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Britain’s feisty news show host Piers Morgan in an online brawl with an “Anonymous Journalist” on Twitter last week summarized the peculiar challenges and chicanery of the digital age journalism of our days. In a series of 22 tweets, an ‘Anonymous Journalist’ (the Twitter account name) accused the former editor and now ‘Good Morning Britain’ host Morgan of buying fake followers to inflate his 7.5 million Twitter following – the most-followed Twitter account of a journalist in Britain, if not the world.
Morgan denied and threatened “action” against the accuser.
Their spat caused interest partly because Morgan evokes extremes of people liking or detesting him.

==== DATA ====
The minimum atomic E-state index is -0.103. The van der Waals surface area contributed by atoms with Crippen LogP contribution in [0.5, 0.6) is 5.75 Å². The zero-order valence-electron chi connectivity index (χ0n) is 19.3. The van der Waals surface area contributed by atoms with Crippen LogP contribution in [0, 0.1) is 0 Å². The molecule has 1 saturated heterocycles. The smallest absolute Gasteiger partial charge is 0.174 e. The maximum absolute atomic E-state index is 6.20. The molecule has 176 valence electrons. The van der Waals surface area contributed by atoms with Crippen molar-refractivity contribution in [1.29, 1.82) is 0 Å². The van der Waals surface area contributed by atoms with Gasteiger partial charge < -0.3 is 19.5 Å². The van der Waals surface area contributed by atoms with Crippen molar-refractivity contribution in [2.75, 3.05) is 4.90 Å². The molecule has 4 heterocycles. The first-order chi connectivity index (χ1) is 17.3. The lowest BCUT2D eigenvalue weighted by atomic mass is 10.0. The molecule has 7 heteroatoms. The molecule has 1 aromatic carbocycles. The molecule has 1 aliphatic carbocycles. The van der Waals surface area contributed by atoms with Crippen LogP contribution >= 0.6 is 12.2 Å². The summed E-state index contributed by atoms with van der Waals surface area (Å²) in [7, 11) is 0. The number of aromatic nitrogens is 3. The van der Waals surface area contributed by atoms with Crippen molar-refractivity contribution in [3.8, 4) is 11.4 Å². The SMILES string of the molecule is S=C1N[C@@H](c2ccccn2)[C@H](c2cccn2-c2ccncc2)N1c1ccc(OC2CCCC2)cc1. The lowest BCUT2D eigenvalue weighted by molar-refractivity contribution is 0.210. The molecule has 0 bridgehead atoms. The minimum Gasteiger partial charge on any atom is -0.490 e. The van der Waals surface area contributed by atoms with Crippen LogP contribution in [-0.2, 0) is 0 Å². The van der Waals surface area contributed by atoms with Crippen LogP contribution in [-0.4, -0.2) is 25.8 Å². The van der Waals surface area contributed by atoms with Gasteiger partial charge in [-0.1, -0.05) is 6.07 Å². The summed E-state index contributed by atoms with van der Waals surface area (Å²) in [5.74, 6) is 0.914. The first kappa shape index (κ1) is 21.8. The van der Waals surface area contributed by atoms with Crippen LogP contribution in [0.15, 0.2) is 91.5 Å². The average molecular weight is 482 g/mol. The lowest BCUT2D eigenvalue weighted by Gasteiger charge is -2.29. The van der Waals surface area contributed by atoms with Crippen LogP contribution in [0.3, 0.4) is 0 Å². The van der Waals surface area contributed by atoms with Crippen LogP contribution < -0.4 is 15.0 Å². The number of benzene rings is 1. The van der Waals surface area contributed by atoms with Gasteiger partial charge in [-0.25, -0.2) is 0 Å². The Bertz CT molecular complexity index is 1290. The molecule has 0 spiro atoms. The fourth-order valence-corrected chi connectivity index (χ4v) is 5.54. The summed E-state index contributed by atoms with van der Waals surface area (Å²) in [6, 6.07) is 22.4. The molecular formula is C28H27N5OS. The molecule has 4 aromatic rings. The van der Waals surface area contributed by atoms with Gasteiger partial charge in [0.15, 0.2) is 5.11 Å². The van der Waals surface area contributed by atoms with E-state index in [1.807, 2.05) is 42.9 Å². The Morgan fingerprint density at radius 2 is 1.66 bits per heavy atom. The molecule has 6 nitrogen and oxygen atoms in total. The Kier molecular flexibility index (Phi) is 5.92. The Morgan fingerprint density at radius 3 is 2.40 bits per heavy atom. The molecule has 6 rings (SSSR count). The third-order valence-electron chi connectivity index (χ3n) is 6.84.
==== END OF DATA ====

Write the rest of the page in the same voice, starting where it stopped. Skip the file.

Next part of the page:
But the Jekyll and Hyde nature of Morgan’s media life reflects the boons and banes of journalism in Internet times. Since the Internet with the World Wide Web entered our lives mid-1990s, journalism had a stirring shakeup of a kind that affected no other essential service or industry.
It affected all levels. Within two decades, relatively solid print media editorial meetings judging newsworthy articles have given way these days more to chasing ‘clicks’ of the digital age. Statistics of website visitors’ preferences increasingly determine what can be published or binned.
We have not merely the …
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